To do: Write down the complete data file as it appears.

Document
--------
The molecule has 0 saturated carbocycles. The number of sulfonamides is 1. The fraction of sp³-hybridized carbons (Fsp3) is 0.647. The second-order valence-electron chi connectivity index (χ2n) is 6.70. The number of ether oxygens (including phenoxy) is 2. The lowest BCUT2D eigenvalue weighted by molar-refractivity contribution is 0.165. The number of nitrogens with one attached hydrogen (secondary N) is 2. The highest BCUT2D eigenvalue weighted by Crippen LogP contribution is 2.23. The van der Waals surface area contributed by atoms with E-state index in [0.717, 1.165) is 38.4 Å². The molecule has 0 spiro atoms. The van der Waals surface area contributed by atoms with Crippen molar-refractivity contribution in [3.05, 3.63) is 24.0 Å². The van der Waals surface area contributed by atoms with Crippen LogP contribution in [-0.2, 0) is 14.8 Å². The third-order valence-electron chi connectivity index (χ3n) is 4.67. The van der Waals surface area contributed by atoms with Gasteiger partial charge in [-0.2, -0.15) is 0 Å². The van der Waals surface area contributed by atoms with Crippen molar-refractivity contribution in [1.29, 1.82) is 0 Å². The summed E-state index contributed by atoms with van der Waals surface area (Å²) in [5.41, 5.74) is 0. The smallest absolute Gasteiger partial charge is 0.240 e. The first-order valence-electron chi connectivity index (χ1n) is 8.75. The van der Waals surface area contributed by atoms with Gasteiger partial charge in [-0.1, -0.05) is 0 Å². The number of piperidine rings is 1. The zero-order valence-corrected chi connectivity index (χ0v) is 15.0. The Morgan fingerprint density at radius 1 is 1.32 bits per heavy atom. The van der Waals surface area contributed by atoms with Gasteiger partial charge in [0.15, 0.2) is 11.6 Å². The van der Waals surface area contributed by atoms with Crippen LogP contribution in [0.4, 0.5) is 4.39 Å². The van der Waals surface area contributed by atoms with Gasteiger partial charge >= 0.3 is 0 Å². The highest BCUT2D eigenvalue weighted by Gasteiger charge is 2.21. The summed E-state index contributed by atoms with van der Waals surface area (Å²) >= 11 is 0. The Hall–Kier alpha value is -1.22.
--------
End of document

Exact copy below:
The molecule has 0 saturated carbocycles. The number of sulfonamides is 1. The fraction of sp³-hybridized carbons (Fsp3) is 0.647. The second-order valence-electron chi connectivity index (χ2n) is 6.70. The number of ether oxygens (including phenoxy) is 2. The lowest BCUT2D eigenvalue weighted by molar-refractivity contribution is 0.165. The number of nitrogens with one attached hydrogen (secondary N) is 2. The highest BCUT2D eigenvalue weighted by Crippen LogP contribution is 2.23. The van der Waals surface area contributed by atoms with E-state index in [0.717, 1.165) is 38.4 Å². The molecule has 0 spiro atoms. The van der Waals surface area contributed by atoms with Crippen molar-refractivity contribution in [3.05, 3.63) is 24.0 Å². The van der Waals surface area contributed by atoms with Crippen LogP contribution in [-0.2, 0) is 14.8 Å². The third-order valence-electron chi connectivity index (χ3n) is 4.67. The van der Waals surface area contributed by atoms with Gasteiger partial charge in [-0.2, -0.15) is 0 Å². The van der Waals surface area contributed by atoms with Crippen molar-refractivity contribution in [1.29, 1.82) is 0 Å². The summed E-state index contributed by atoms with van der Waals surface area (Å²) in [5.41, 5.74) is 0. The smallest absolute Gasteiger partial charge is 0.240 e. The first-order valence-electron chi connectivity index (χ1n) is 8.75. The van der Waals surface area contributed by atoms with Gasteiger partial charge in [-0.1, -0.05) is 0 Å². The number of piperidine rings is 1. The zero-order valence-corrected chi connectivity index (χ0v) is 15.0. The Morgan fingerprint density at radius 1 is 1.32 bits per heavy atom. The van der Waals surface area contributed by atoms with Gasteiger partial charge in [0.15, 0.2) is 11.6 Å². The van der Waals surface area contributed by atoms with Crippen LogP contribution in [0.4, 0.5) is 4.39 Å². The van der Waals surface area contributed by atoms with Gasteiger partial charge >= 0.3 is 0 Å². The highest BCUT2D eigenvalue weighted by Gasteiger charge is 2.21. The summed E-state index contributed by atoms with van der Waals surface area (Å²) >= 11 is 0. The Hall–Kier alpha value is -1.22.